President Obama on Monday angrily denied a cover-up by his administration in downplaying the role of terrorism in the deadly attack on the U.S. Consulate in Benghazi, Libya, and accused Republican lawmakers of carrying out a partisan “sideshow” by investigating it.
Asserting “there’s no ‘there’ there,” Mr. Obama dismissed concerns about his aides’ editing of the “talking points” that offered the administration’s earliest public explanation for the attack that killed Ambassador J. Christopher Stevens and three other Americans. The president said he and his administration acknowledged immediately that the attack was an act of terrorism.
“The whole issue of … talking points, frankly, throughout this process has been a sideshow,” Mr. Obama said at a White House news conference with British Prime Minister David Cameron. “And the fact that this keeps on getting churned out, frankly, has a lot to do with political motivations.”
But for weeks after the attack and at the height of his re-election campaign in which Mr. Obama boasted that he had al Qaeda “on the run,” the president and his aides repeatedly downplayed terrorism as an explanation, citing instead mob provocation to the trailer to an anti-Islam movie produced in the U.S.
The president’s statements incorporating that story in September included TV appearances on “60 Minutes” and “The View,” as well as a speech to the U.N. General Assembly.
• When asked on “60 Minutes” on Sept. 12 whether Benghazi was a terrorist attack, Mr. Obama said “it’s too early to know exactly how this came about, what group was involved, but obviously it was an attack on Americans.”
• When asked during a taping of “The View” on Sept. 24 whether the Benghazi attack was terrorism, the president said only, “There’s no doubt that [with] the kind of weapons that were used, the ongoing assault, that it wasn’t just a mob action.”
• The next day, in a speech to the U.N. General Assembly, Mr. Obama still portrayed the Benghazi attack and other protests in the Arab world as responses to the anti-Islam movie.
Republicans said Mr. Obama’s explanations Monday ignored administration emails that show, from the earliest moments after the Sept. 11 attack, that the CIA identified groups associated with al Qaeda for carrying out the assault with heavy weaponry, including mortars and rocket-propelled grenades. The references to terrorists were scrubbed from the administration’s talking points after State Department personnel expressed concerns in exchanges with White House officials.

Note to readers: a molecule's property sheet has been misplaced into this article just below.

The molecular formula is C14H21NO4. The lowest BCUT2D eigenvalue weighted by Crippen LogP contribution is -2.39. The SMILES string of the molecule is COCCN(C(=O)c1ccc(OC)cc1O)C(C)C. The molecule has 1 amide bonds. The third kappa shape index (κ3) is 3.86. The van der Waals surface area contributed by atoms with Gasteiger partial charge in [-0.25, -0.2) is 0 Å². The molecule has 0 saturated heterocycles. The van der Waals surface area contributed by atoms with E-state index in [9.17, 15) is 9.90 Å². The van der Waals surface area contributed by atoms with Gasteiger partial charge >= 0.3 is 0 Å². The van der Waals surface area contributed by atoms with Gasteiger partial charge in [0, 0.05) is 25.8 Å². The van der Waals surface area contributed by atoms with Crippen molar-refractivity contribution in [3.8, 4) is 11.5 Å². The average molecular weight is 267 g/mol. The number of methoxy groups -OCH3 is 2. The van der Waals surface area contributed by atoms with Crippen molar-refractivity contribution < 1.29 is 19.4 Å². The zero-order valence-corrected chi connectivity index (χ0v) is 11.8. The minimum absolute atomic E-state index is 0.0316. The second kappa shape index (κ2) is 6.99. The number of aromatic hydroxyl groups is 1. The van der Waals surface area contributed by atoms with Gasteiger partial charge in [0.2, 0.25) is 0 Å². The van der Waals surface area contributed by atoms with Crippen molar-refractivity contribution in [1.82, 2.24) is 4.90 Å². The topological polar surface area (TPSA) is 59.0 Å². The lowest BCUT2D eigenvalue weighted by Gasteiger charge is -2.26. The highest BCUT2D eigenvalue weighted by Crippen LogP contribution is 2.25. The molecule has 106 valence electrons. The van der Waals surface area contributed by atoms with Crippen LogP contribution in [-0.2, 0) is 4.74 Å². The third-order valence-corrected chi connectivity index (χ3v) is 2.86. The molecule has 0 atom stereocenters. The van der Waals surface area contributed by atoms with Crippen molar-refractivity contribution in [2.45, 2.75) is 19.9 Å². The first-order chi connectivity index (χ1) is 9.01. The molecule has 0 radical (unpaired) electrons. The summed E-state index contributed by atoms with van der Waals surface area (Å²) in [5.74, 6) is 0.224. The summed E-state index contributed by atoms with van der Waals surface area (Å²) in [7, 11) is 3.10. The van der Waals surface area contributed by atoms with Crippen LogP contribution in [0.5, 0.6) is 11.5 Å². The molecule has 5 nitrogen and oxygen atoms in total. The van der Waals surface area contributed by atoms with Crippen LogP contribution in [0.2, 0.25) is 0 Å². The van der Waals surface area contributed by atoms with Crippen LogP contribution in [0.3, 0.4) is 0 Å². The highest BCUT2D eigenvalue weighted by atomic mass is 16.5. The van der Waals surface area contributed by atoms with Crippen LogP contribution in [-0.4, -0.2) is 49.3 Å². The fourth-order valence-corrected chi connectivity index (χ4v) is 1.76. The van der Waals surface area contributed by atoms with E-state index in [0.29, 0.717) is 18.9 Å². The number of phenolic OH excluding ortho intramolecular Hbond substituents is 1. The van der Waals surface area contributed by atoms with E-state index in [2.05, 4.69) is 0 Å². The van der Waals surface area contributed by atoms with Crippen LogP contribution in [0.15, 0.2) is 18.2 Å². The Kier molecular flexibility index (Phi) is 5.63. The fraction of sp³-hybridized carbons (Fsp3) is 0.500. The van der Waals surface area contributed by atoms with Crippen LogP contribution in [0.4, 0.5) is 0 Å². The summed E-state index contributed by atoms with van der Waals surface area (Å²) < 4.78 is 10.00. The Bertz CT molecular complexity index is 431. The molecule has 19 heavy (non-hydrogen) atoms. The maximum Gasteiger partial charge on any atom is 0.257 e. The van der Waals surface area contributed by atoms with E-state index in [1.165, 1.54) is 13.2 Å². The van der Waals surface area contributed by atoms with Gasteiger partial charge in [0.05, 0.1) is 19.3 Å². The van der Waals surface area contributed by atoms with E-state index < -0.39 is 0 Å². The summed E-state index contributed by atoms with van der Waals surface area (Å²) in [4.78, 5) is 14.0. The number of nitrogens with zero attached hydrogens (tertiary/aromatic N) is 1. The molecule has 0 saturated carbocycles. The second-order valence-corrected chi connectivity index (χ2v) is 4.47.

Rep. Darrell E. Issa, California Republican and chairman of the House Oversight and Government Reform Committee, called Mr. Obama’s latest comments “revisionist history” and contradicted by testimony from, among others, Gregory N. Hicks, the second-ranking U.S. diplomat in Libya at the time.
“The president can’t have it both ways,” Mr. Issa said on Fox News. “He can’t say that he’s always been honest and then in fact have people such as Ambassador Stevens himself, in real time as he’s being attacked, saying to his No. 2, ‘Greg, we’re under attack.’ Or Gregory Hicks himself telling the operations center at State within minutes that it’s a terrorist attack and he knew from the get-go it was.”
Wave of scandals
Mr. Obama gave his prickly defense of Benghazi after a weekend when his second-term agenda seemed to be in danger of being swamped by scandal.
Right on the heels of a congressional hearing into the diplomats’ deaths, the Internal Revenue Service acknowledged that some auditors gave heightened scrutiny to applications for tax-exempt status from tea party and other conservative groups during the 2012 campaign season.
The president, who said the accusations would be “outrageous” if proved, told reporters that he learned of the IRS controversy Friday from news reports. Senior IRS officials knew of the targeting of conservative groups since at least mid-2011, according to a preliminary inspector general’s report to be released this week.